Topdressing the playing surface with sand is primarily done to improve surface firmness and smoothness, dilute thatch, improve recovery from turf thinning or cultural practices, and, over time, modify the root zone. Topdressing should be of a particle size distribution that is compatible with the existing soil medium to maintain even water distribution in the soil profile. The use of very fine materials can result in layering that impedes uniform water distribution. Topdressing practices can be described as heavy or light rates for different reasons:
- Heavy topdressing, with sand depths up to 0.25 inches, following core aeration and vertical mowing, aids in recovery of turf. Rates can vary based on the various cultural practices that were performed but should not exceed the capacity that the turf canopy can absorb. The use of dry sand helps fill aeration holes completely in one application, as well as speed recovery.
- Light and frequent topdressing is important for maintaining a smooth, firm, and uniform playing surface throughout the season, although research has also illustrated that it protects the plant crown from heat and drought stress, equipment traffic, and disease. This supplemental application of sand is also important to do regularly in order to reduce layering in the thatch profile and maintain good water-infiltration rates. Frequency should depend on turfgrass growth potential but can be done as often as weekly. Timing these applications just prior to rain or a deep irrigation cycle can help incorporate the sand into the canopy and minimize any negative impact on mowing equipment the following day.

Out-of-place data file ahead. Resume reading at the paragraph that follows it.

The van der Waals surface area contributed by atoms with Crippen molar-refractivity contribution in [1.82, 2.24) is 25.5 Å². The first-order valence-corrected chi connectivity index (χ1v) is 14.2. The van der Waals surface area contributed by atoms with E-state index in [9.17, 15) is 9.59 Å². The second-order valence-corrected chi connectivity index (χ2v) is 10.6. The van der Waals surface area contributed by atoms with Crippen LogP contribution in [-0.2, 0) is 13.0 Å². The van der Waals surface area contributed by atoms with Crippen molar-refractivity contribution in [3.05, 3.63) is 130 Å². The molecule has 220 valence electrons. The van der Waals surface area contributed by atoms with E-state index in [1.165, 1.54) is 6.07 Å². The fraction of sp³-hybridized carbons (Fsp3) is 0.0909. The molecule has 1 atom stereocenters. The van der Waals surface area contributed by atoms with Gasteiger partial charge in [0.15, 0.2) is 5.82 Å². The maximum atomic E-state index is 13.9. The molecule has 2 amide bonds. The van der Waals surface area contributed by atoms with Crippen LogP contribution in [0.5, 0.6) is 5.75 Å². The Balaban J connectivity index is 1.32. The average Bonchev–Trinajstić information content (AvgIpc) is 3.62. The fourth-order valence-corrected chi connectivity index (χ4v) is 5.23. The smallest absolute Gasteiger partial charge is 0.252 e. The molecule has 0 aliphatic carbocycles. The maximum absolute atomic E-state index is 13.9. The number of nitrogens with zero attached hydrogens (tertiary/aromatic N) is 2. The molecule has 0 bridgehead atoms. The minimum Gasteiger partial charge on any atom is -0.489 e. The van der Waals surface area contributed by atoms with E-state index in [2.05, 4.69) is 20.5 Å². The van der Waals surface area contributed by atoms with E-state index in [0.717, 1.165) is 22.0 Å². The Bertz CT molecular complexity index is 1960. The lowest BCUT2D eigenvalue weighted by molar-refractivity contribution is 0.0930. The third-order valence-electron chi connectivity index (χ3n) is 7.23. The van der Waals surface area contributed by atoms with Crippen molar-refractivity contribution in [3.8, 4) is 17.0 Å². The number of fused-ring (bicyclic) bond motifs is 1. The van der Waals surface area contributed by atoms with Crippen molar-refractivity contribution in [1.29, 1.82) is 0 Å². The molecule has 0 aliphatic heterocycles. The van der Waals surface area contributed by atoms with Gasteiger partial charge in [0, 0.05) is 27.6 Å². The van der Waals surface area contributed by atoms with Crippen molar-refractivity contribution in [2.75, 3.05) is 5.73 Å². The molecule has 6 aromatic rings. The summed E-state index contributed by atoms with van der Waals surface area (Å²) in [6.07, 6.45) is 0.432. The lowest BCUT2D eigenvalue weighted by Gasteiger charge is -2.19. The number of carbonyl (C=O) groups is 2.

Best Management Practices
- Topdress the playing surface at a rate that will allow the material to be absorbed and without burying the plants.
- Light, frequent applications of topdressing sand on putting greens can smooth out minor surface irregularities, aiding in the management of thatch accumulation.
- Use only weed-free topdressing materials with a particle size similar to that of the underlying root zone to dilute thatch.
Topdressing the playing surface with sand improves surface firmness and smoothness, dilutes thatch, improves recovery from turf thinning or cultural practices, and, over time, modifies the root zone. Photo credit: Chris Harriman.